I wonder what hobbies others have?I like hobbies where I get a feeling of improving at something worthwhile, and that make me feel more confident. Some of my favourites at the moment are swimming, language learning and going to new places.Some things I'm interesting in trying are acting, indoor climbing and possibly martial arts. I am doubtful about martial arts because it seems to me that you either take it casually and don't learn practical self-defence or you take it seriously and mix with aggressive people and probably get hurt. It would be confidence boosting to be proficient at self-defence though.
handicrafts and geocaching here
What language(s) do you learn? I wouldn't call it a hobby, I just do it because there's a need but it's actually quite good fun that way. Vi kan snakke litt norsk hvis du liker det!?
Hi oktanol,I'm learning German currently, although I am interested in learning French as well. I am interested in travelling to various places in Europe and I think they are the most useful languages to know. Language learning is also good for the brain. I did study Norwegian for a while on Duolingo because I am interested in going there and to Scandinavia in general, but I have forgotten it all now.What things do you make?
What languages do you need to learn and why? What I like about learning languages is the feeling of progression and that if you keep studying it regularly you will understand more over time. It also makes me feel more cultured and worldly to be able to understand other languages (although I am not much good at any yet).
What's geocaching like? I like hiking so I have considered doing it before.
How funny, du kannst natürlich auch gerne auf Deutsch schreiben ;-)
And I'm learning Norwegian too - perhaps not exactly a language you need as a tourist, given that there are only a bit over 5 million people speaking it and most of them also speak English really well, but I live here now, so that makes it kind of important.
I like making things nobody really needs - cards, wood stuff, vases from broken lab glassware, amigurumis and other crochet/knitting, funny geocache containers... If you have thought about trying geocaching then you should simply give it a go! Start with something easy, and somewhere quiet because it will take you a while to find even quite easy ones in the beginning and you start feeling suspicious pretty quickly when there are people walking past all the time. It's great fun and a hobby that probably attracts a higher percentage of people with Aspie traits than there are in the general population. Until I tried it I thought I don't like any trainspotting sort of thing - well, changed my mind about that. I find it a great way of exploring interesting areas I would not find otherwise and to have a purpose when going out on my own (which I would otherwise do a lot less).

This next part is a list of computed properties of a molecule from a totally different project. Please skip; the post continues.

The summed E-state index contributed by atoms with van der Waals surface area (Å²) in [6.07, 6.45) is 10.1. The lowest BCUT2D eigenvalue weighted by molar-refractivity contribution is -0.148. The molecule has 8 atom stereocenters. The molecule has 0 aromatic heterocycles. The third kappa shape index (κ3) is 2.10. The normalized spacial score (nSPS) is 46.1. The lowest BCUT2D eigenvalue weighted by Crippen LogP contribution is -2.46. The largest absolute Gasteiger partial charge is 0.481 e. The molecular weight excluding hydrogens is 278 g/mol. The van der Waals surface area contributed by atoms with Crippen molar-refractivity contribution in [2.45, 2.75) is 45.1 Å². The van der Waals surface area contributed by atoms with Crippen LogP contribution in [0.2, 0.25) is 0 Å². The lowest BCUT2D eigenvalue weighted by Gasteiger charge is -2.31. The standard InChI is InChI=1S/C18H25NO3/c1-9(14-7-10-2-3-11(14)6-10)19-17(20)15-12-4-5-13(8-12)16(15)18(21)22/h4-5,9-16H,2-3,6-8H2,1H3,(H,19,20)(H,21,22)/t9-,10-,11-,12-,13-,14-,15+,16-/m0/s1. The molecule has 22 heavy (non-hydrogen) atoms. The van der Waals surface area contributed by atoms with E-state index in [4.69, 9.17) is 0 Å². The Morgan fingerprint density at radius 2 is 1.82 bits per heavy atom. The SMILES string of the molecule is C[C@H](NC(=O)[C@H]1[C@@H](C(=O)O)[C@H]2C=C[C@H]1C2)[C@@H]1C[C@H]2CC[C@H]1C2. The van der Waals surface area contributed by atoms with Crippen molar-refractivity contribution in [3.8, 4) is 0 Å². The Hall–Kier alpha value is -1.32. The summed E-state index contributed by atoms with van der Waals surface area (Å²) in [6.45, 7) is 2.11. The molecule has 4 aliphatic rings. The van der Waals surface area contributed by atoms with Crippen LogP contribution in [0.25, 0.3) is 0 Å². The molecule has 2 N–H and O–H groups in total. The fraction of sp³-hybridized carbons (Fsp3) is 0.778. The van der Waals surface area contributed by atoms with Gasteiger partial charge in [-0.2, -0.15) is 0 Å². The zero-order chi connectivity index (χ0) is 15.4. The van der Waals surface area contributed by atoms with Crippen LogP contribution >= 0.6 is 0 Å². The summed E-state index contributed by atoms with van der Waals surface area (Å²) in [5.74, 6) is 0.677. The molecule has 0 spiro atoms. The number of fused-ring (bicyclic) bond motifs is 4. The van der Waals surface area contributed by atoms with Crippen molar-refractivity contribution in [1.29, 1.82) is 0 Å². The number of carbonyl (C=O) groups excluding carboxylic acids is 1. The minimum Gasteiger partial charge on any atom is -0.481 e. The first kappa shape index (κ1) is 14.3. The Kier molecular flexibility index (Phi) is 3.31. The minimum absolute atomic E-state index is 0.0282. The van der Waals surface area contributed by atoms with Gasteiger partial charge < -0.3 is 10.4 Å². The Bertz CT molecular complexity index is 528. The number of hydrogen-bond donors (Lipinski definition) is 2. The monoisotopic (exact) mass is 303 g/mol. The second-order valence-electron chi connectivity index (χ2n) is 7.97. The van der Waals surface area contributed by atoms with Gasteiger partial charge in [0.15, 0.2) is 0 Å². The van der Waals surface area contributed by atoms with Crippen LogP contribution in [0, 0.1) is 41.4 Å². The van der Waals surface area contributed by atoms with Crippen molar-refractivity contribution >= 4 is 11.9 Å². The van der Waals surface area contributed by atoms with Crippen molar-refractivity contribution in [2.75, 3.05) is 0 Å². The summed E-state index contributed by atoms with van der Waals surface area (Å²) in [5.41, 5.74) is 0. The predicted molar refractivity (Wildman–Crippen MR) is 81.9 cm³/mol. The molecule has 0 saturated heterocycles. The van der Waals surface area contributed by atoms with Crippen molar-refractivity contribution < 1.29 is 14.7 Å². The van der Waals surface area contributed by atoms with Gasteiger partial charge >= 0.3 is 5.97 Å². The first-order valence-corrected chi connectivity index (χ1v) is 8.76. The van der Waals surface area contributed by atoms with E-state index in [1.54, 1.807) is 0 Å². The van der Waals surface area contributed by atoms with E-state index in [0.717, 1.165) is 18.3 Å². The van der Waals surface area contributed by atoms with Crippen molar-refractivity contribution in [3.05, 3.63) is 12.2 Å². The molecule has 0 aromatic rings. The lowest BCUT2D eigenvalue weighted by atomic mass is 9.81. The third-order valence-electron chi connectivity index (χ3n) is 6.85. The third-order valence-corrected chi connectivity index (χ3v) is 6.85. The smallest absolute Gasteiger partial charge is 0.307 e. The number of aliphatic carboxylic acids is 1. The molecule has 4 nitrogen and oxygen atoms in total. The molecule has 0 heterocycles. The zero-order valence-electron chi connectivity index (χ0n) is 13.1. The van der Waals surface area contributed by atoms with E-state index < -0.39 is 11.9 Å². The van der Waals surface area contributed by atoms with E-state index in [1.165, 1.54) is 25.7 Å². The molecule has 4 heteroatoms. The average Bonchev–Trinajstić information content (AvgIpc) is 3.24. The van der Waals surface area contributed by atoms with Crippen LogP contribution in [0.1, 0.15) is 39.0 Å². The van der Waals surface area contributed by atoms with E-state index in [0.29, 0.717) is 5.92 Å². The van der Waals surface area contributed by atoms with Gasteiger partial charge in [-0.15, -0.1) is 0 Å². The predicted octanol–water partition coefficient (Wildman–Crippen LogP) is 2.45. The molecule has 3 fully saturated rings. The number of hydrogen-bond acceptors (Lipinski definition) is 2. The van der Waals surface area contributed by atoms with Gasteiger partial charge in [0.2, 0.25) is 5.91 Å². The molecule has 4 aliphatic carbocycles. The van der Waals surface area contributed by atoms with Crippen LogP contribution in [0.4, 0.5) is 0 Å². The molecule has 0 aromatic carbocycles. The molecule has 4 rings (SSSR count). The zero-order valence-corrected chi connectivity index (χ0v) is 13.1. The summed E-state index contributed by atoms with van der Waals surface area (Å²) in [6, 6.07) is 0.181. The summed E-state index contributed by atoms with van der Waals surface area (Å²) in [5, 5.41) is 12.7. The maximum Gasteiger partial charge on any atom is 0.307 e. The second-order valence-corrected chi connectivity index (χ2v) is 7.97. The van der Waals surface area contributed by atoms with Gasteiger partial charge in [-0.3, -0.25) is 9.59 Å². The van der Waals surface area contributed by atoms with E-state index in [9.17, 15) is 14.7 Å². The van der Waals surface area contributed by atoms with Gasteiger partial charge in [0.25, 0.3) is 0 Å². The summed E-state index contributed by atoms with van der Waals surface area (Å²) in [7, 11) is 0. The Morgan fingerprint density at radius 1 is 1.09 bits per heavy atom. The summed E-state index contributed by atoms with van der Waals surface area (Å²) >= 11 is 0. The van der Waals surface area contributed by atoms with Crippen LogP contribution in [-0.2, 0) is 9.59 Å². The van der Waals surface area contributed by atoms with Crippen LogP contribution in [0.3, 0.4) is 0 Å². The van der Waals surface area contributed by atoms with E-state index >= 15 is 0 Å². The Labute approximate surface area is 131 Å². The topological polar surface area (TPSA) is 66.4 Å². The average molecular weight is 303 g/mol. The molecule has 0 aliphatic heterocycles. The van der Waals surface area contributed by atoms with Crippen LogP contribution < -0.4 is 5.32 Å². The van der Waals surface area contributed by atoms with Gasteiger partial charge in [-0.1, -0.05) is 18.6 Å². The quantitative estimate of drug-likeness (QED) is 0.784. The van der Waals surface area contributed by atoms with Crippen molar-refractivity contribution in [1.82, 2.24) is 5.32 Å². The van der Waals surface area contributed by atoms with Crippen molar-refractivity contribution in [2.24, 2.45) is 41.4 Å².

Ich kann ein bisschen Deutsch schreiben. Wie gut ist dein Deutsch? Wie ist Norwegen?The last time I looked at geocaching the app required a fee.
Well, suppose it's quite good - Deutsch ist meine Muttersprache :)
Norway is good so far, people don't usually ask how you are as a way of saying hello (and nothing else). They may ask it, but it's a question and you are allowed to give an answer. Maybe that's not the most important thing in the world, but it makes me feel a little more relaxed.
I don't use an app for geocaching (have got a GPS thingy) but I know others who do and the one they use is for free. It's called c:geo.
I find Scandinavia in general interesting because I notice those countries score highly on happiness, and I hear the scenery is nice and that it is quieter there.
I will try c:geo sometime. Thanks.
Do you have an iPhone? If so c:geo is not available to you. I have an iPhone and I use cachly. I really like it.